Spanish Grammar Explained /

Conjugating regular verbs in Spanish

Learn how to use Spanish regular verbs in the present tense in just a few steps!
The conjugation of verbs in Spanish is extremely important, especially considering that Spanish speakers don't use personal pronouns like "I" or "you" when they speak. Instead of saying yo soy, they will just say soy. Using yo, for example, just sounds unnatural, unless you want to emphasize something. But that's for later. So how do people know what on earth they are talking about? They change the verb forms (conjugate them)!
Step 1: Understanding conjugation or how verb forms change. In English, verbs don't change much when they are conjugated. That's why you might not have even noticed the difference.
to speak
I speak
to eat
I eat
to live
I live
In many languages, including Spanish, verbs change a little bit more depending, for example, on the person. By person, we mean grammatical person, not a real person. The first, second and third person singular are:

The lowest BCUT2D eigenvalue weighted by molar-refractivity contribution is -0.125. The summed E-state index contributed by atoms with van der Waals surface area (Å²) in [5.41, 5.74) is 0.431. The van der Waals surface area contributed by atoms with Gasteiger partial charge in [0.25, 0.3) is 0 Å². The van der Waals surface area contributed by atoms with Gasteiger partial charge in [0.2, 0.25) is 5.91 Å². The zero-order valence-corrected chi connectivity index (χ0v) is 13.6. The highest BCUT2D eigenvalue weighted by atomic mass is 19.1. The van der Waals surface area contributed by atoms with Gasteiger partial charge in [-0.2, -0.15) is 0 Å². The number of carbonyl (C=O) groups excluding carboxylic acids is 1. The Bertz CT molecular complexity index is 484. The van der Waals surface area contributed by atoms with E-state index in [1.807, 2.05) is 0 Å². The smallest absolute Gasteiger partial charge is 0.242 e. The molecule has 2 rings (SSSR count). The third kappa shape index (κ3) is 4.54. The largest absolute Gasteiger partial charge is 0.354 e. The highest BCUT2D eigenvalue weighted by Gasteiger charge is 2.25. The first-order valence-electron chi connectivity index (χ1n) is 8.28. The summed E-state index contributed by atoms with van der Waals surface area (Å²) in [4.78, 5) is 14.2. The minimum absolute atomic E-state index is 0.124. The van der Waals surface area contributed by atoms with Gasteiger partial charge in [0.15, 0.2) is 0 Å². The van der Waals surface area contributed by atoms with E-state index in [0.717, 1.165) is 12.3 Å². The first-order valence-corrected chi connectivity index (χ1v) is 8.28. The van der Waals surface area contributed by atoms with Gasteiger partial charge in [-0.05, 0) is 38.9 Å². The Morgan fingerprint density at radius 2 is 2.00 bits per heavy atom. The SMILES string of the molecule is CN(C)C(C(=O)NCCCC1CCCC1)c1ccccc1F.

1. yo → I
  2. tú → you
  3. él/ella → he/she
Él written with an accent means "he", if you happen to forget the accent you will be writing the masculine article "the" instead, like el gato.
Also notice, there is no "it" in Spanish. Objects and animals are either feminine or masculine.
Step 2: "yo" with an "o"
Hablo inglés, francés y español.
I speak English, French, and Spanish.
Como muchos frutos rojos.
I eat lots of berries.
Vivo en Panamá.
I live in Panama.
The regular conjugation of the first person singular yo always ends in -o, like yo.
Step 3: Watch out for the endings!
To learn how to use the verbs with and él/ella, the second and third person singular, it is very useful to know one thing first: Spanish verbs in their original form (infinitive i.e. not conjugated), always end in three different ways:
  • -AR
  • -ER
  • -IR
See how to use verbs depending on their original ending:
Keep the vowel (A, E) of the infinitive, except for IR-verbs, they do everything that ER-verbs do in the singular forms!
Grammar terms explained
  • conjugation: when verbs change their form depending on the pronoun that precedes them.
  • personal pronouns: a part of speech terms used to classify words that refer to someone. They always replace a name that we already know from the context; in Spanish yo, tú, él, ella
  • infinitive (verbs): verbs as you find them in the dictionary, verbs without conjugation, the opposite is... you guessed it... finite verbs!
  • grammatical person: it's a category of conjugation, the distinction between the speaker (first person), the addressee (second person), and others (third person).